The Art of Strengths Coaching

P is for Doing Positive Work That Helps People

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There are many ways to do positive work that helps people or the planet. Different people choose different ways to take this path.

They may aim to encourage other people, pass on knowledge, raise money for charity or run a website that helps those who have an illness. They may aim to raise happy children, plant trees, do work that heals nature, provide tools that people can use to shape their future lives or whatever.

Looking at your own life, to what extent do you believe you do positive work that helps people? What can you do to maintain or improve the rating? How can you build on your strengths and do work that helps other people?

“Work is love made visible,” wrote Kahlil Gibran. You will, of course, practise this in your own way.

Looking back, can you think of a situation when did satisfying work that helped other people? You may have been counselling a person, directing a play, providing medical care, creating something beautiful or whatever.

If you wish, try tackling the exercise on this theme. This invites you to do the following things.

Describe the specific situation in the past when you did positive work.

Describe the specific things you did to do the positive work.

Describe the specific benefits of doing the positive work.

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The positive majority of people enjoy doing things that help both themselves and other people. The psychopathic minority enjoy doing things that help themselves but hurt other people. 

Kiran Bir Sethi is somebody who encourages people to help others. She is the founder of the Riverside School in Ahmedabad and the global movement called Design For Change.

This encourages thousands of children to implement their ideas for building a better world. Here is an excerpt from its website. You can discover more via the following link.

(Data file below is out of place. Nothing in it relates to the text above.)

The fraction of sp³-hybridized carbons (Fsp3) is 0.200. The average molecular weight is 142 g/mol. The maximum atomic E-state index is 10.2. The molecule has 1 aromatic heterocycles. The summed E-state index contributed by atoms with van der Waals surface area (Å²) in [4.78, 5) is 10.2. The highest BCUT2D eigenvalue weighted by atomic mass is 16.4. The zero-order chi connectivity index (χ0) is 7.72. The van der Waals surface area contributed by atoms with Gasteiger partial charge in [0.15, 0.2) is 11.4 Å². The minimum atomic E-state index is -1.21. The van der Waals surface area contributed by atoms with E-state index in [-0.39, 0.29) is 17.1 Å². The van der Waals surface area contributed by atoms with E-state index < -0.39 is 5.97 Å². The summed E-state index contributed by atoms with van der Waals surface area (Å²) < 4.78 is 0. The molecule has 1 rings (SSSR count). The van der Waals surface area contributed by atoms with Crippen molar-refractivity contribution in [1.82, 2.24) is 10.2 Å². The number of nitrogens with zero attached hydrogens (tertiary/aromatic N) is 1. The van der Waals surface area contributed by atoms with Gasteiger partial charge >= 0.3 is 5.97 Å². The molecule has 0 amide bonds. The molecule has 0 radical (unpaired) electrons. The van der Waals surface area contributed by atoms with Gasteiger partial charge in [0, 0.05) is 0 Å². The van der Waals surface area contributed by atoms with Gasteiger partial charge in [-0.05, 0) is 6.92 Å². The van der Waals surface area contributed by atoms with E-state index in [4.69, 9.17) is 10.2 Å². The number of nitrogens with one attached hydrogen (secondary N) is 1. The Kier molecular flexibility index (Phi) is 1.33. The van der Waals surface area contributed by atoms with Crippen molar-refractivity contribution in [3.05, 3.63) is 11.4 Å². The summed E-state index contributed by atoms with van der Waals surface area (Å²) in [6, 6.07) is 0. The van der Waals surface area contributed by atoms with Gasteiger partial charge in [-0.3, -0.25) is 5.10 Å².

Children and adults learn through the Design for Change Challenge that ‘I Can’ are the two most powerful words a person can believe.

Children who have discovered this are changing their world.

This year, Design for Change reaches 34 countries and over 300,000 schools inspiring hundreds of thousands of children, their teachers and parents, to celebrate the fact change is possible and that they can lead that change. 

Children focus on challenges on their own doorstep. Among the many ideas they have implemented are the following.

Cleaning local rivers … Converting garbage dumps into playgrounds … Ensuring school friends get home safely … Preserving ethnic cultures … Caring for the elderly. 

Kiran has a background in design. So she and her colleagues encourage children to tackle challenges by following the design process of Feel, Imagine, Do and Share.


Focus on something you feel strongly about. This could be something that bothers you or something you want to improve. Start to explore your desired picture of success.


Imagine a way to make it better. Explore what good looks like and search the world for examples of best practice. Focus on what you can control and clarify your picture of success.

Feel Imagine


Do the necessary work. This can be an eye-opener for some young people, because it calls for sweat and overcoming setbacks on the road to achieving success. As one student said:

“This part taught us to develop persistence. Our generation is used to have a short attention span and, if we get bored, moving on to the next idea. But we realised that you have to be persistent to make change happen. That taught us a lot.”


Share your story with the world. The students make videos of their work and also take part in the annual Design For Change School Challenge. These stories provide inspiration for others who want to achieve their pictures of success.

Do Share

“Children are dreaming up and leading brilliant ideas all over the world,” said Kiran.

“They are implementing ideas from challenging age-old superstitions in rural communities, to earning their own money to financing school computers to solving the problem of heavy school bags.

“Children are proving that they have what it takes to be able to ‘design’ a future that is desired.”

Here is a link to the tool kit that Design For Change provide for people who want to help others and build a better world.

Looking to the future, can you think of a situation when may want to do positive work that helps other people? This could be in your personal or professional life.

If you wish, try tackling the exercise on this theme. This invites you to do the following things.

Describe the specific positive work that you may want to do in the future.  

Describe the specific things you can do to do the positive work that helps people. 

Describe the specific benefits of doing the positive work.

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